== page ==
Please use this identifier to cite or link to this item: http://hdl.handle.net/1893/22143
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dc.contributor.authorParker, Thomasen_UK
dc.contributor.authorSubke, Jens-Arneen_UK
dc.contributor.authorWookey, Philipen_UK
dc.date.accessioned2017-07-13T22:23:17Z-
dc.date.available2017-07-13T22:23:17Z-
dc.date.issued2015-05en_UK
dc.identifier.urihttp://hdl.handle.net/1893/22143-
dc.description.abstractClimate warming at high northern latitudes has caused substantial increases in plant productivity of tundra vegetation and an expansion of the range of deciduous shrub species. However significant the increase in carbon (C) contained within above-ground shrub biomass, it is modest in comparison with the amount of C stored in the soil in tundra ecosystems. Here, we use a ‘space-for-time' approach to test the hypothesis that a shift from lower-productivity tundra heath to higher-productivity deciduous shrub vegetation in the sub-Arctic may lead to a loss of soil C that out-weighs the increase in above-ground shrub biomass. We further hypothesize that a shift from ericoid to ectomycorrhizal systems coincident with this vegetation change provides a mechanism for the loss of soil C. We sampled soil C stocks, soil surface CO2 flux rates and fungal growth rates along replicated natural transitions from birch forest (Betula pubescens), through deciduous shrub tundra (Betula nana) to tundra heaths (Empetrum nigrum) near Abisko, Swedish Lapland. We demonstrate that organic horizon soil organic C (SOCorg) is significantly lower at shrub (2.98±0.48kgm-2) and forest (2.04±0.25kgm-2) plots than at heath plots (7.03±0.79kgm-2). Shrub vegetation had the highest respiration rates, suggesting that despite higher rates of C assimilation, C turnover was also very high and less C is sequestered in the ecosystem. Growth rates of fungal hyphae increased across the transition from heath to shrub, suggesting that the action of ectomycorrhizal symbionts in the scavenging of organically bound nutrients is an important pathway by which soil C is made available to microbial degradation. The expansion of deciduous shrubs onto potentially vulnerable arctic soils with large stores of C could therefore represent a significant positive feedback to the climate system.en_UK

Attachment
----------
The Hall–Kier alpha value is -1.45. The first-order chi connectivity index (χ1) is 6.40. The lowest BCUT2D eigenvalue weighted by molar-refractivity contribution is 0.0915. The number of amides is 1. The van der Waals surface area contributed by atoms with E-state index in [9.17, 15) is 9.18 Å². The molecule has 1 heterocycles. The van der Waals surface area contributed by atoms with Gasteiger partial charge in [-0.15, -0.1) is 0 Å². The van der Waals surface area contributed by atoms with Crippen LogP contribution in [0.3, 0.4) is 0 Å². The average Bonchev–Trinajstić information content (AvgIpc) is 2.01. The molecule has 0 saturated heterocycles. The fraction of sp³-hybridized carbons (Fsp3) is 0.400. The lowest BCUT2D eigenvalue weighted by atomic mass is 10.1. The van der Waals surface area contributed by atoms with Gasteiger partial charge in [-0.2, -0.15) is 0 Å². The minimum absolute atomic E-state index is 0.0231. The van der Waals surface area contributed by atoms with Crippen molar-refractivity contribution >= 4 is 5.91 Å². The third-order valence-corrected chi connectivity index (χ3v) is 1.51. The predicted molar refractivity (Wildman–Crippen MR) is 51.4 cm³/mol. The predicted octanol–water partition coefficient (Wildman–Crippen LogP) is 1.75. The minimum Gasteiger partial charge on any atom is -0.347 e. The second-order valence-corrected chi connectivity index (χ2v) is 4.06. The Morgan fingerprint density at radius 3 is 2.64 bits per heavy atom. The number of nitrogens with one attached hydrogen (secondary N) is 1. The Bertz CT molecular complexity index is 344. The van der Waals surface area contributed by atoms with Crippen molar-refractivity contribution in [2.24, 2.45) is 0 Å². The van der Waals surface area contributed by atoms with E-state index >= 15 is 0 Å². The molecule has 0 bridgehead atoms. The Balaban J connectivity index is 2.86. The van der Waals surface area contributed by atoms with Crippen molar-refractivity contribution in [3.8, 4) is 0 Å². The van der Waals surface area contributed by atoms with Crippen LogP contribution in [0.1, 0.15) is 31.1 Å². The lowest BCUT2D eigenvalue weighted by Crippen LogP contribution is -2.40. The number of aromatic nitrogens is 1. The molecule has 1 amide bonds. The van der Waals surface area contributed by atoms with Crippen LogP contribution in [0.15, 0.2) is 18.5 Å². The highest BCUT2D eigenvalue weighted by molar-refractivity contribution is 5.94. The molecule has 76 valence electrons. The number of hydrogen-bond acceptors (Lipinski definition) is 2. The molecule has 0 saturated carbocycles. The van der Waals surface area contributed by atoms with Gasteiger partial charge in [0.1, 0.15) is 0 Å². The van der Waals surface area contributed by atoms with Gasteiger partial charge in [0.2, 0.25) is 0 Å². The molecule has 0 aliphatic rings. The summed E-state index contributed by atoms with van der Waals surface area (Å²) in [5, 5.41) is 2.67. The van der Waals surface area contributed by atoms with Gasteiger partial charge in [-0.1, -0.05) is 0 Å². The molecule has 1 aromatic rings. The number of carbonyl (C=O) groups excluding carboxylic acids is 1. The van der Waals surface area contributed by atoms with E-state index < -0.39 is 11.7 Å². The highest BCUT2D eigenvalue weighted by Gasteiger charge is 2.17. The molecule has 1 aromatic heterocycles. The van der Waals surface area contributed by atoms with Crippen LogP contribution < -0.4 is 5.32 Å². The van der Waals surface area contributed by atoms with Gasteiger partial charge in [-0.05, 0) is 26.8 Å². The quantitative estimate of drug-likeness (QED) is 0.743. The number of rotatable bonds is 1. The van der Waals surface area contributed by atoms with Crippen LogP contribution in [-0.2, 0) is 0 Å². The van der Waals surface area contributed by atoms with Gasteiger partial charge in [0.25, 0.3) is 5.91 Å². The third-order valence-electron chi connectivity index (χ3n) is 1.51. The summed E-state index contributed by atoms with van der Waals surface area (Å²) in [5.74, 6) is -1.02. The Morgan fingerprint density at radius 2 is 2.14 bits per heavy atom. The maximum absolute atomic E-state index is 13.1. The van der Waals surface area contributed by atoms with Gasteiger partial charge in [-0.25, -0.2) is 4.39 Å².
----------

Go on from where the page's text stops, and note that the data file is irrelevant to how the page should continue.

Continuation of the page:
dc.language.isoenen_UK
dc.publisherWiley Blackwellen_UK
dc.relationParker T, Subke J & Wookey P (2015) Rapid carbon turnover beneath shrub and tree vegetation is associated with low soil carbon stocks at a subarctic treeline. Global Change Biology, 21 (5), pp. 2070-2081. https://doi.org/10.1111/gcb.12793en_UK
dc.rightsThis article is open-access. Open access publishing allows free access to and distribution of published articles where the author retains copyright of their work by employing a Creative Commons attribution licence. Proper attribution of authorship and correct citation details should be given.en_UK
dc.rights.urihttp://creativecommons.org/licenses/by/4.0/en_UK
dc.subjectBetulaen_UK
dc.subjectcarbon inventoryen_UK
dc.subjectdwarf birchen_UK
dc.subjectectomycorrhizaen_UK
dc.subjectgas fluxen_UK
dc.subjectshrub expansionen_UK
dc.subjectsoil carbon cyclingen_UK
dc.subjectsubarcticen_UK
dc.titleRapid carbon turnover beneath shrub and tree vegetation is associated with low soil carbon stocks at a subarctic treelineen_UK
dc.typeJournal Articleen_UK
dc.identifier.doi10.1111/gcb.12793en_UK
dc.identifier.pmid25367088en_UK
dc.citation.jtitleGlobal Change Biologyen_UK
dc.citation.issn1365-2486en_UK
dc.citation.issn1354-1013en_UK
dc.citation.volume21en_UK
dc.citation.issue5en_UK
dc.citation.spage2070en_UK
dc.citation.epage2081en_UK
dc.citation.publicationstatusPublisheden_UK
dc.citation.peerreviewedRefereeden_UK
dc.type.statusVoR - Version of Recorden_UK
dc.author.emailjens-arne.subke@stir.ac.uken_UK
dc.citation.date18/02/2015en_UK
dc.contributor.affiliationBiological and Environmental Sciencesen_UK
dc.contributor.affiliationBiological and Environmental Sciencesen_UK
dc.contributor.affiliationBiological and Environmental Sciencesen_UK
dc.identifier.isiWOS:000353220500025en_UK
dc.identifier.scopusid2-s2.0-84927963511en_UK
dc.identifier.wtid599174en_UK
dc.contributor.orcid0000-0002-3648-5316en_UK
dc.contributor.orcid0000-0001-9244-639Xen_UK
dc.contributor.orcid0000-0001-5957-6424en_UK
dc.date.accepted2014-10-16en_UK
dc.date.filedepositdate2015-08-20en_UK
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